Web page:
Posts

Capitalism is national & transnational, but what about the money?

This is my short response, originally posted here, to William I. Robinson's post here and Fred Magdoff's note in the comment section of that post:

While I generally agree with Robinson's and Magdoff's analyses, what is absent, specifically with respect to Robinson's discussion, is a concrete assessment of the acute variables that measure the degree to which national States have the capacity to engage in power-maximizing behavior and, thus, pursue certain responses, i.e. imperialism, to the competitive nature of the capitalist world economy. Certain material capabilities of national States generate the space to be 'constituted', whereby they embody a structural authority to shape the framework of global economic relations. This structural authority is tied to the qualification to establish and enforce a particular item, currency, as the unit of account in which global economic calculations are made, facilitating the functioning of financial markets and thus …

Trump-Style Policies Will Deepen the “American Carnage”

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By Lance Taylor

President Trump, in his inaugural address and elsewhere, rightly says that over the decades since 1980 American household distributions of income and wealth became strikingly unequal. But if recent budget and legislative proposals from Trump and the House of Representatives come into effect, today’s distributional mess would become visibly worse.

First, I will sketch how the mess happened, then I will propose some ideas about how it might be cleaned up. I will show that even with lucky institutional changes and good policy, it would take several more decades to undo the “American carnage” that the president described.
Read full text here.

Post Keynesian Summer School in Toronto next week

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Updated program below. I'll be discussing the history of central banks.

This is parallel to the HES conference.

On dependency theory

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New ebook downloadable for free, titled Dialogues on Development, that was co-edited by Ingrid Kvangraven of the Developing Economics blog, has been published (h/t David Fields of URPE blog). These are interviews on dependency theory with Samir Amin, Patrick Bond, Miguel Angel Centeno, Peter Evans, Ramón Grosfoguel, among many others.

My interview, that starts in page 86, begins with this question:

To start with the most basic question, what is dependency theory?  There is no straightforward answer to this question, Vernengo notes. Although there are many studies that try to split the dependency tradition into specific schools, Vernengo tends not to regard these theoretical traditions as actual schools of thought. He prefers to broadly split them into Marxists and structuralists, and he believes that these traditions could be further split into four or five different approaches. However, Vernengo argues that also this categorisation is insufficient because even structuralists have ro…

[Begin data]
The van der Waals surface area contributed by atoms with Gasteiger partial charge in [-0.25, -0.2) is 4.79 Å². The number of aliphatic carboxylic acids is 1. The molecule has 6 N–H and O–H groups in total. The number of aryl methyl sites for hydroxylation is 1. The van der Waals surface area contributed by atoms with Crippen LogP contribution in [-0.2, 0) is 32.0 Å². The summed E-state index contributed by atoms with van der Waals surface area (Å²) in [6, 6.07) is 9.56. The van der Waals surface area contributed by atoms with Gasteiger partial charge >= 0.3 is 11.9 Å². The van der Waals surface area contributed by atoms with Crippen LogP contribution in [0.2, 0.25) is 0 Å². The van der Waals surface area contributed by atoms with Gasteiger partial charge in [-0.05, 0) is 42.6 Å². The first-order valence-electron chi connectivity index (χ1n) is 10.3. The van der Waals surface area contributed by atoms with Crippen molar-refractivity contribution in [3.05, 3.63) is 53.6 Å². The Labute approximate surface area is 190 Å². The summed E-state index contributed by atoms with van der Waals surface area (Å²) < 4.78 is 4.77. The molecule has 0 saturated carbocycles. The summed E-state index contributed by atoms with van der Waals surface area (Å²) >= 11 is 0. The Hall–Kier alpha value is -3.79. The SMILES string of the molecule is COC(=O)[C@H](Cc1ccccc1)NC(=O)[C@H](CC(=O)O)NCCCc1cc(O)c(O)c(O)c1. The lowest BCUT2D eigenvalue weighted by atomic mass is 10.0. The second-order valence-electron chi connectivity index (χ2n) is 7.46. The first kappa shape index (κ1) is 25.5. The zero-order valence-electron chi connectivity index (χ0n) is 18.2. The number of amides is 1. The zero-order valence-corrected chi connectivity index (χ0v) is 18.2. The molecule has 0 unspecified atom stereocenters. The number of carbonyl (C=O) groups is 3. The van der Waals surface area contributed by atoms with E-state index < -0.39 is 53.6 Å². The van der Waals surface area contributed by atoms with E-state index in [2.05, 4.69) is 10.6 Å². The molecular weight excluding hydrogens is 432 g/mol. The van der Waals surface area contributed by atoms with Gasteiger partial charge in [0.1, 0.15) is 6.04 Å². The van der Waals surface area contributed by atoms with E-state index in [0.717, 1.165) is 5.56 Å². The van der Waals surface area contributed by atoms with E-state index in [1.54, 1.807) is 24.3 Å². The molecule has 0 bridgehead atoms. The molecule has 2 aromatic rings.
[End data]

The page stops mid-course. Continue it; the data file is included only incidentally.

On infrastructure at the Rick Smith Show

On the non existent infrastructure plan. I am a bit surprised that Trump cannot deliver on some of the basic promises of his supposedly populist campaign. He stopped TPP, and will derail new free trade agreements, but the GOP is so dysfunctional right now that they cannot pass a budget with a significant increase in infrastructure spending, to generate job growth. Btw, the defeat of Theresa May in the UK signals, at least to me, that left-wing populism, of the Corbyn-Sanders type, does work. But I digress. Slow posting will continue for a while. My apologies.

Internet and public investment in infrastructure

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I've seen this graph in an interesting book by Jonathan Taplin (Move Fast and Break Things; highly recommend, btw) on how the big internet firms Google and Facebook essentially (but also Amazon) have become the new monopolies of our gilded age. He discusses mostly the effects on the entertainment business, but the implications are far-reaching of course. Below the share of fiber optics connections as a share of total broadband connections in OECD countries (Taplin uses this graph in the book).
Note that the US lags behind (I'm assuming things didn't change much since Dec. 2015). So here there would be a huge benefit from public investment in infrastructure. Not that I think this would happen any time soon.

Trump and the Neocons: Doing the Unilateralist Waltz

By Thomas I. Palley

Donald Trump’s first one hundred days have revealed his inclination for unilateralism in international relations. That inclination reflects his opportunistic and bullying disposition, and it also fits well with his anti-globalization pose.

Trump’s unilateralism has also spawned a dangerous waltz with Washington’s neocon establishment. The opportunistic Trump looks to gain establishment support, while the neocon establishment looks to the opportunist-in-chief to implement its own unilateralist view of the world.
Read rest here.